Seth Korey Tennis

20th Annual Summer Camp: 5 Questions for Seth Korey

Hi Everyone! 

To celebrate the 20th annual SKTA summer camp, I thought that I'd ask a few questions of the guy that started it all. Enjoy! 

Q: What was the camp like in the first few years compared to today? 

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A: "I was in my mid-20s and we worked out of the Scottsdale Plaza Resort. I remember jumping from pool to pool because security didn't like us swimming in the pools.  The first year was memorable because I bought squirt guns for every student, had 30-40 students, and even though I didn't make any money, I was happy. 

Now, times have changed and I have to oversee so many different components and all facets of the business. So much is required minute of the camp everyday. "

Q: What gave you the idea to start a tennis camp? 

A: "I didn't know what I wanted to. I had so many jobs. I knew that I needed to tie in tennis with psychology and business degree. Back in the beginning, I never thought it would be something I'd do for the rest of my life and even considered going go to grad school at some point. However, it is gratifying working with 1000s of kids over the years. Over time, I learned what to do and not to do growing up playing in many camps." 

Q: How has tennis in Arizona changed since you began your program? 

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A: "Overall, there are so many different tennis camps and multi-sport camps. I've noticed pickleball grow in popularity.  Across the state, tennis is not as popular but by looking at the attendance of our camp, you wouldn't know. Also, with the introduction of red, orange, green dot ball tennis, you see success from players as young as 4."

Q: What are some of your favorite memories running a tennis camp over the last 20 years? 

A: "Some of the best memories don't involve tennis but include water balloon fights that went on for 30 min, kids enjoying the pool, and movies each week. Also, some former students are now sending their kids."

Q: What makes you excited for this year? 

A: "The most gratifying is seeing students happy and improving. Knowing that we have introduced tennis to 1000s of students and that we are able to help players grow from early age to elite level."

 

 

 

 

By Steven Gilliam

FAQs from Parents Answered!

Hi Everyone,

Over the past few months we have received a ton of great questions from parents regarding their child’s development as a tennis player and what are the best practices. With this post, we aim to shine more light on what we have learned from our own experience as well as from various sources.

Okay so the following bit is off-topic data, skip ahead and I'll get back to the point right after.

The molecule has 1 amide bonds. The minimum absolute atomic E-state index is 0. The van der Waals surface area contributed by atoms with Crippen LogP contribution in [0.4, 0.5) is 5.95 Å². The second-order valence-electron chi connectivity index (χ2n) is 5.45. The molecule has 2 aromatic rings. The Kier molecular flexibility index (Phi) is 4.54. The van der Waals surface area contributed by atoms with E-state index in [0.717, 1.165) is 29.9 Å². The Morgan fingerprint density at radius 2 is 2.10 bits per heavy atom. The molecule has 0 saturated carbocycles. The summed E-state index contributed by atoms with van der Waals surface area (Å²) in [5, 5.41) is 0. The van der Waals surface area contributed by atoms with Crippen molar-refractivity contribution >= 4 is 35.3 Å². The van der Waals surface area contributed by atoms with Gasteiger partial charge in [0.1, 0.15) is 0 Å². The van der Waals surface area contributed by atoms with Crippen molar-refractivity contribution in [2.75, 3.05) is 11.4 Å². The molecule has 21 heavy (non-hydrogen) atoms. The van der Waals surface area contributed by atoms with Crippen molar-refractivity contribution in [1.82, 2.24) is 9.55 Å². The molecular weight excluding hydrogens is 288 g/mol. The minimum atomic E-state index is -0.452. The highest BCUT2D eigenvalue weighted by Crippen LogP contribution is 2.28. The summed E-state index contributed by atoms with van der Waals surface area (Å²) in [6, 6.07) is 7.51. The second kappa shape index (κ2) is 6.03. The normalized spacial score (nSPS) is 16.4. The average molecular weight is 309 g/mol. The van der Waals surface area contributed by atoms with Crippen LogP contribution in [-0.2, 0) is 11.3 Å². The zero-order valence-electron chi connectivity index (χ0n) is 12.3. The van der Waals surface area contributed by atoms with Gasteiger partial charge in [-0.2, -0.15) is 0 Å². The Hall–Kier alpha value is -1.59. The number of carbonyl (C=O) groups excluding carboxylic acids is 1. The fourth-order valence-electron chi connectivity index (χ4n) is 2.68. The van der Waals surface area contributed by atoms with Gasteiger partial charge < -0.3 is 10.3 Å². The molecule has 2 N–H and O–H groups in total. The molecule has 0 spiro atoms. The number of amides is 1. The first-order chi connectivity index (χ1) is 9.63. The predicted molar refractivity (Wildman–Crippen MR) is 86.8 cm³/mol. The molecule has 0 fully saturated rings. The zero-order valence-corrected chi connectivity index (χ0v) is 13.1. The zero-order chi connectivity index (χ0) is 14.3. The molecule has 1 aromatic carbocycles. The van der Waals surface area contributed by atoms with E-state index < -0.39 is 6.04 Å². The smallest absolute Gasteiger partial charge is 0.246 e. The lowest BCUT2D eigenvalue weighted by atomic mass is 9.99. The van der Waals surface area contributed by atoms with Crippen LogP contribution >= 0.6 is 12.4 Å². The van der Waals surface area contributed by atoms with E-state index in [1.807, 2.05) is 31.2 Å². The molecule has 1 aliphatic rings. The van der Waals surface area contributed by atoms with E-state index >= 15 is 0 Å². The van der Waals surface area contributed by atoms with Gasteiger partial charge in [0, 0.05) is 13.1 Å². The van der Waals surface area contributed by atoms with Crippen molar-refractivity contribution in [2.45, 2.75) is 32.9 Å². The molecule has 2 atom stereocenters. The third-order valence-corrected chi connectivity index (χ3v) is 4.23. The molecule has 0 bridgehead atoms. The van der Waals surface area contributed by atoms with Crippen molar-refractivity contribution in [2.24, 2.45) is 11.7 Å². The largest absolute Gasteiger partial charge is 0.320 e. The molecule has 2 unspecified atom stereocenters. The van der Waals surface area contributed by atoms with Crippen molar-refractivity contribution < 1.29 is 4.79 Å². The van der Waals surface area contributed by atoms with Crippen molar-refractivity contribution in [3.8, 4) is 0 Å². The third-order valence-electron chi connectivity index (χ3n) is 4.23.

1.     How many times should a child practice each week?
a.     Below is advice as provided by the International Tennis Federation (ITF) for Junior Tennis players (Tennisconsult.com).

6-8 years olds:  3-4 sessions a week, each session no longer than 45 minutes. Group lessons, practice on mini court. 50% tennis – 50% other sports. Soccer, handball, basketball, swimming, etc.
9-11 years olds: 1 hour, 3-4 times a week. 70% tennis – 30% other sport.
12-14 years olds: 2-3 hours a day, 4-5 times a week of group lessons. 85% tennis – 15% other sport.
15-16 year old (intermediate level): 3-4 hours of training a day, 4-5 times a week.
16-18 year old (advanced level): 3-4 hours a day, 5-6 times a week.
 

2.     When should my child specialize in tennis (or any other sport)?
a.     There are several studies regarding when the appropriate time to specialize in a sport is. It’s easy to look at certain stars of their respective sport such as LeBron James and Tiger Woods and assume that early specialization in a sport is the only way to reach one’s potential. Furthermore, it has been proven to not only lead to one-dimensional athletes but also cause a player to become more injury prone. While many studies vary slightly on the optimal time to specialize on a sport, most agree that late adolescence (Around age 16) is the time when most athletes have developed the physical, social, Emotional, and motor skills needed to effectively specialize in a sport (Long-Term Athlete Development, Balyi, Way, Higgs)

3.     What should the parent’s role be in their child’s practice?
a.     No matter which sport you think about, parents play a substantial role in the development of their child’s athletic ability, but not in the way that most assume. One success story that highlights this fact in tennis is that of Canadian Milos Raonic (#3 in the world). He is known for continually crediting his success to his parents for not knowing anything about tennis (National Post).

According to tennisconsult.com, it’s important for tennis parents to realize that the emphasis for a young child playing sports should be on developing their social skills rather than their athletic skills. Furthermore, as cliché as it sounds, they should be excited to go to practice.

Furthermore, sports psychologists agree that the car ride home is not the time to coach your child on how they can improve on the court, especially if they lose a match. Children respond differently to these situations but the general conclusion is that it is more discouraging than helpful (More information). 

4.     When can my child start playing tournaments?
a.     Many of you may have noticed that we use different colored balls and various sizes of racquets. This trend follows the USTA 10u rules and to learn more about where to sign up click the link below. 

 

We hope that this information is helpful and if you have any questions about what we covered today or would like us to address another subject, do not hesitate letting us know!

Until next time,
Steven and Sam